An article by guest writer, Peter Froehlich.
For many people, going to college is a smooth experience without many obstacles. For me, it was a different experience. I am legally blind with some vision. During my college career, I advocated for myself and received accommodations. My post-secondary pursuits included attending two colleges: Minneapolis Community and Technical College (MCTC) and Augsburg University (respectively).
In September 2012, I started my journey at MCTC. I took a variety of classes, including communications, history, science, health, and even logic. Since I am legally blind, I needed a few accommodations so I worked with the college’s disability office. With their help, we came up with a few accommodations that would help me succeed in my classes. Some of the accommodations that I had during my classes were being seated in the front row, using a laptop, receiving large print documents, taking exams in a separate room, and having access to E-text. Without these accommodations, it would have been harder for me to succeed.
One of my favorite (but most challenging classes) was astronomy. With having basically no vision at night, this class would have been difficult. I was able to succeed in this class by speaking up for myself and letting people know when I needed help. I worked on building my self-advocacy skills a lot.
Fortunately, I had help from my parents, a friend, and my professor. The professor took the time to help me to the best of his ability, sending me educational documents, PowerPoints, and other useful materials. He even took us to a planetarium and a park to look at the stars. I enjoyed learning about the solar system. Without help from the professor and others, I would not have passed the class.
Since I could not drive to MCTC, I got there in two different ways. The first way was by city bus. I could do this because it was one bus to and from MCTC with no transfers and it dropped me off in front of the main buildings. The second way that I got to MCTC was my parents driving me. This option mostly happened during the months when it was too icy or too cold for me to ride the city bus.
In 2015, as I was finishing up my associates of arts degree, I started thinking of the next steps. I quickly decided I wanted to transfer to a four-year college. I applied at both Hamline University and Augsburg University. I was lucky enough to get accepted into both, but I chose Augsburg University because of the community, disability office, and the location. That fall, I had one more class to take at MCTC, so I decided to start my education at Augsburg University in January of 2016.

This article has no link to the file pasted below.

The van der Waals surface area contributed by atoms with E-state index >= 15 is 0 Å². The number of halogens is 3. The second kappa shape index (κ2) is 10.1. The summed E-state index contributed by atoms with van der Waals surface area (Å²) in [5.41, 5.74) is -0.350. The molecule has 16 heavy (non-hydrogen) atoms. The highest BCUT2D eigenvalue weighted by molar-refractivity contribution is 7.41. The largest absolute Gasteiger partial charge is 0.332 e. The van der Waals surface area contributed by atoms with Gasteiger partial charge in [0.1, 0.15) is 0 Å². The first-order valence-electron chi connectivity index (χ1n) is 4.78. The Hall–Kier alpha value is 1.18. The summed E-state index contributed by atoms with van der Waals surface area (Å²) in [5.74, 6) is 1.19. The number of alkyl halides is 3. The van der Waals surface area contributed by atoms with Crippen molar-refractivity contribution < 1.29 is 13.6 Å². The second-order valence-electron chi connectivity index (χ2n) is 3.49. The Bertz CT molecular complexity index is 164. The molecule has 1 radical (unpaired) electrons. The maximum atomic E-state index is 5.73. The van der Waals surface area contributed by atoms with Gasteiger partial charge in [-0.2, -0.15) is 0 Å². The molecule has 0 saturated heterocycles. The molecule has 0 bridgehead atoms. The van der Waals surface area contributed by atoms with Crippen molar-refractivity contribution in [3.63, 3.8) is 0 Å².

January 2016 came fast, and I was eager to start at Augsburg University. I was lucky enough to take two courses with my best friend that semester. I took a lot of interesting courses at Augsburg University on topics such as social media, public relations, history of Minnesota, argumentation, and more.
Like MCTC, I worked with the disability office prior to starting my courses. Because of my past experience and building my self-advocacy skills, I was more vocal in what I needed to succeed in my courses.
I felt like Augsburg was very hands on, adding more accommodations than I had previously experienced. While at Augsburg University, one major, helpful learning accommodation was that State Services for the Blind (SSB) recorded my textbooks. Every time I had a textbook, I brought it to SSB and they had someone read it and recorded it for me. I could then listen to it, which was very helpful.
Additionally, I was given a notetaker as well as extra time and a writer/reader for exams. I also kept the accommodations that I had at MCTC like sitting in the front row and using of my laptop in class. Since Augsburg University was a farther commute, I got rides from mainly my parents, friends, Personal Care Attendant (PCA), and Uber.
In December 2018, I completed my final semester at Augsburg University. I fully completed my Bachelor of Arts in Communication Studies and even made the honor society. That following May, I participated in commencement. Without help from parents, friends, PCA, professors, and school counselors as well as my own self-advocacy, I would not have succeeded as easily. Without this educational experience, I would not be as confident as I am today.